Will we meet at the spa?

KEEP-FIT culture has come a long way since Jane Fonda and the Green Goddess. From pumping iron to practising Pilates, there are now numerous ways to keep in shape. How you exercise is as much about fashion, it seems, as fighting the flab.

Spending on health and fitness reflects its growing status as a lifestyle option. Consumers sweated out almost pounds 1.7bn in health and fitness clubs last year (source: Mintel). This figure has grown 145 per cent since 1996 and the market is expected to double over the next five years.

Membership and admission charges represent around 70 per cent of this expenditure, with a further 10 per cent going on one-off joining fees. This still leaves a significant sum for health and beauty treatments, bars and cafes, which suggests consumers are looking for much more from the experience than a couple of gym circuits.

Traditionally, health and fitness club design has been more readily associated with a Lonsdale than a Gucci belt. But this is changing fast. The multi-million pound KX Gym, which opened this week in west London with interiors and architecture by Thorp Design, is the latest luxury offering. It follows Third Space and Naked, which opened in Soho and Earl’s Court respectively last year. Edinburgh now boasts Escape, owned by the Scotsman Hotel group, and Cambridge has The Glassworks, designed by Conran & Partners.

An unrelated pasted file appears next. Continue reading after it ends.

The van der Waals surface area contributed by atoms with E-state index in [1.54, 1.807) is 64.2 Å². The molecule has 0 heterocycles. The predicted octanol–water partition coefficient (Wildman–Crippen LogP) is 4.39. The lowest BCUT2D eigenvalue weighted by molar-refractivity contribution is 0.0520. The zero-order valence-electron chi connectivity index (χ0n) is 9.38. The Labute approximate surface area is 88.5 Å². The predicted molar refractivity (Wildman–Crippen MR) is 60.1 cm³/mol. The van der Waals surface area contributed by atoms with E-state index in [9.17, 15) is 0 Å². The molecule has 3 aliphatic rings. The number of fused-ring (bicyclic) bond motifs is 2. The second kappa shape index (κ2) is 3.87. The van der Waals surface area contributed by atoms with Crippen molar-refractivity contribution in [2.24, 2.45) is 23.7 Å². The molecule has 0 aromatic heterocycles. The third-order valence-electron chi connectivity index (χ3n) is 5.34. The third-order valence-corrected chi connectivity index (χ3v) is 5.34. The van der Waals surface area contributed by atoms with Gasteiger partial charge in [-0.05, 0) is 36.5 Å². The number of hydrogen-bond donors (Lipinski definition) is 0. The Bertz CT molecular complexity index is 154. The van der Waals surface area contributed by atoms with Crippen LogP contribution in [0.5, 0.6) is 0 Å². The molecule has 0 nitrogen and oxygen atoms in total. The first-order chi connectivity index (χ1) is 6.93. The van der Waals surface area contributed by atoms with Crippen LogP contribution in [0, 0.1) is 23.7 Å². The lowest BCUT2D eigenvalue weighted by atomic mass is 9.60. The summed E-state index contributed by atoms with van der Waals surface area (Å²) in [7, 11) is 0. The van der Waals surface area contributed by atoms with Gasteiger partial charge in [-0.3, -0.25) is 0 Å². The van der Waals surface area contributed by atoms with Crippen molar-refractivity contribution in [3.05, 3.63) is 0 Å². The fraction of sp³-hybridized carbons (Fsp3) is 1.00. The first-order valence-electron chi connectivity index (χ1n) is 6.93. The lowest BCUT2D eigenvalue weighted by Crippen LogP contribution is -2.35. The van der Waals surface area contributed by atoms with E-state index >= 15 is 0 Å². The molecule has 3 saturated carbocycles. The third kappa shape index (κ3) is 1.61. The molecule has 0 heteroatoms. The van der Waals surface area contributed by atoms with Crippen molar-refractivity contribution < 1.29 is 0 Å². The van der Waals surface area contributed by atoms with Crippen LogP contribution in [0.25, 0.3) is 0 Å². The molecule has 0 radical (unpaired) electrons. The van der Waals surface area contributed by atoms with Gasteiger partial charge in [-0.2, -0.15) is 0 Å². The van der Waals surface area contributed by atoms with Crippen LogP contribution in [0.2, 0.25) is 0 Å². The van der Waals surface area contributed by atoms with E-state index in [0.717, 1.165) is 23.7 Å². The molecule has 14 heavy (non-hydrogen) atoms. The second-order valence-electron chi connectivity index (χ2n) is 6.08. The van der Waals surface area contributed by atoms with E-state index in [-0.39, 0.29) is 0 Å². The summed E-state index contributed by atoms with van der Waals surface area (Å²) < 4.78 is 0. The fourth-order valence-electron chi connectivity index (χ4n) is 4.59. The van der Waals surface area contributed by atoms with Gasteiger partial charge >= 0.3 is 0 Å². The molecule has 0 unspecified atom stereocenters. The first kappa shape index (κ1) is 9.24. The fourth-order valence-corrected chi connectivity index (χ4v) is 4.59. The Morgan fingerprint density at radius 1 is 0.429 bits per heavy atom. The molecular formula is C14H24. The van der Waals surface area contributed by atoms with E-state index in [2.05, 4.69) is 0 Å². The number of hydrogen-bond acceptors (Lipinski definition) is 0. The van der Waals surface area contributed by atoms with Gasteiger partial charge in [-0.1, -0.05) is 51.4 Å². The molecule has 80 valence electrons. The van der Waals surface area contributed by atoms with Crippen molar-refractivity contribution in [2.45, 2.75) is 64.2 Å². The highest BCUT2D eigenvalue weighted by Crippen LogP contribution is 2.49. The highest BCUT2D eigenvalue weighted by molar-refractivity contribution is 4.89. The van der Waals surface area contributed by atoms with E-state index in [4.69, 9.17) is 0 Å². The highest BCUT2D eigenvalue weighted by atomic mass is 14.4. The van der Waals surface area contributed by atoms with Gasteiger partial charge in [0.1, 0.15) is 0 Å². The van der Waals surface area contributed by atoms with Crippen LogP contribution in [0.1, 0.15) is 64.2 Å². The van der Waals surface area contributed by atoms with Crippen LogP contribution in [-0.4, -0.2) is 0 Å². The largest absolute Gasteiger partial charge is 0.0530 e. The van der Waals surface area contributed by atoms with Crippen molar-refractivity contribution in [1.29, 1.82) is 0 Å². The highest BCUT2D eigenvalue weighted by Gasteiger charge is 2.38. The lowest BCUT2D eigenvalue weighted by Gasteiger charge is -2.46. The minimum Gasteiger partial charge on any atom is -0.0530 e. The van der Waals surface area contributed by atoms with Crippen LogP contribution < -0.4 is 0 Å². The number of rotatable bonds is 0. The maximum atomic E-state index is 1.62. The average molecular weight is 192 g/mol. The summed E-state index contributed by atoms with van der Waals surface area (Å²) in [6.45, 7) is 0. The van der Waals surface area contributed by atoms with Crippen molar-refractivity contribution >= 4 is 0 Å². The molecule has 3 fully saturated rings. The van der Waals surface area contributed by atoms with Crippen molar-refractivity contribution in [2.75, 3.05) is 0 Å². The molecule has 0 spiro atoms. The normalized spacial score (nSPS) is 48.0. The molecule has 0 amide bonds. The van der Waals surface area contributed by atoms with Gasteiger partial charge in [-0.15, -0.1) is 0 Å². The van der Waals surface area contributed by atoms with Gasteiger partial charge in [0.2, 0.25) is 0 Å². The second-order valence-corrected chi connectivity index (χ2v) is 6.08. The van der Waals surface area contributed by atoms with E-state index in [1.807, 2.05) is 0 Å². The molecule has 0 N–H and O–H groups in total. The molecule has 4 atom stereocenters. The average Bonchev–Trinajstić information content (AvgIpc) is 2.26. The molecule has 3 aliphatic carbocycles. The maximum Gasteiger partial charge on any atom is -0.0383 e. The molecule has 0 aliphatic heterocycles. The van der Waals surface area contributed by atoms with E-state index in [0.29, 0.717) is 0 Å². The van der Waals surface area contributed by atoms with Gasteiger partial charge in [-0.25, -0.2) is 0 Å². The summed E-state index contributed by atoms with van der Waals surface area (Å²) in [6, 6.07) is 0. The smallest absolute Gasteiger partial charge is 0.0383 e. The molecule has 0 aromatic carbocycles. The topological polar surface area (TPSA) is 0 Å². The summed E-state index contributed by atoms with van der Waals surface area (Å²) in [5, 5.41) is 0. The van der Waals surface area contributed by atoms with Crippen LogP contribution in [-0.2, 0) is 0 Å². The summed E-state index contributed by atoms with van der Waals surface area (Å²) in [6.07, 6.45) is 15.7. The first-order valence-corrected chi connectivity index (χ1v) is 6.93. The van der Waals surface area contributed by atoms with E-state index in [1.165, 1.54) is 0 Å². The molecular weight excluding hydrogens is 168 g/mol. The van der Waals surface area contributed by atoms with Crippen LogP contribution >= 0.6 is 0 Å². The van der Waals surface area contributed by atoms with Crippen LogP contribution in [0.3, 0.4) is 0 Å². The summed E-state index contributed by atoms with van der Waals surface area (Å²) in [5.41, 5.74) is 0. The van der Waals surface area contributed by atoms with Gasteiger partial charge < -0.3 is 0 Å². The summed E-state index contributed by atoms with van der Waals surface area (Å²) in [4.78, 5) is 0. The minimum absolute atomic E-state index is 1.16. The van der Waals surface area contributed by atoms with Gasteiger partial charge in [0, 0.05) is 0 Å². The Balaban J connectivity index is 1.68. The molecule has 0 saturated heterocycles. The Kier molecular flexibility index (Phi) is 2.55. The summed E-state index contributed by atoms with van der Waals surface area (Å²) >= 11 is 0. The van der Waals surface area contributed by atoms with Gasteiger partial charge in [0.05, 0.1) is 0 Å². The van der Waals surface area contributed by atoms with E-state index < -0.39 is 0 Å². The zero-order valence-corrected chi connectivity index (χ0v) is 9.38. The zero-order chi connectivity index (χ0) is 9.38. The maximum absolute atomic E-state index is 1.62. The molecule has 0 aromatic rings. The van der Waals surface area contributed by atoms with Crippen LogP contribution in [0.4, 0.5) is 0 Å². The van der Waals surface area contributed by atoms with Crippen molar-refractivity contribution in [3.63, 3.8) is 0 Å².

The fit-out of the pounds 2000-a-year KX Gym (pronounced ‘kicks’ and derived from ‘kickboxing’) is far from run-of-the-mill. Thorp Design managing director James Thorp says it displays a ‘residential mindset in a commercial space’. And he doesn’t mean two up, two down. Thorp’s track record is mainly in designing expensive houses, yachts and planes.

‘We understand what quality is,’ he says. ‘The style of KX evolved from these private commissions. It’s maxi-minimalist, or minimalism taken to a more opulent level.’ Design accounts for more than half a budget in the region of pounds 8m to pounds 10m. There are ebony panels and textured plaster walls. The flooring is either natural hammered stone or teak, Thorp adds. ‘It’s used for yacht decking.’

The positioning, like the look and feel, resembles that of a boutique hotel and is intended to appeal to a similar clientele. So important is location to the target market, Thorp confides, that plans for a site in South Kensington that were ‘shut down a week away from work starting’ when the old Harrods depository in Brompton Cross came up. ‘It’s nothing like a Harbour Club, Cannons or Holmes Place,’ he says.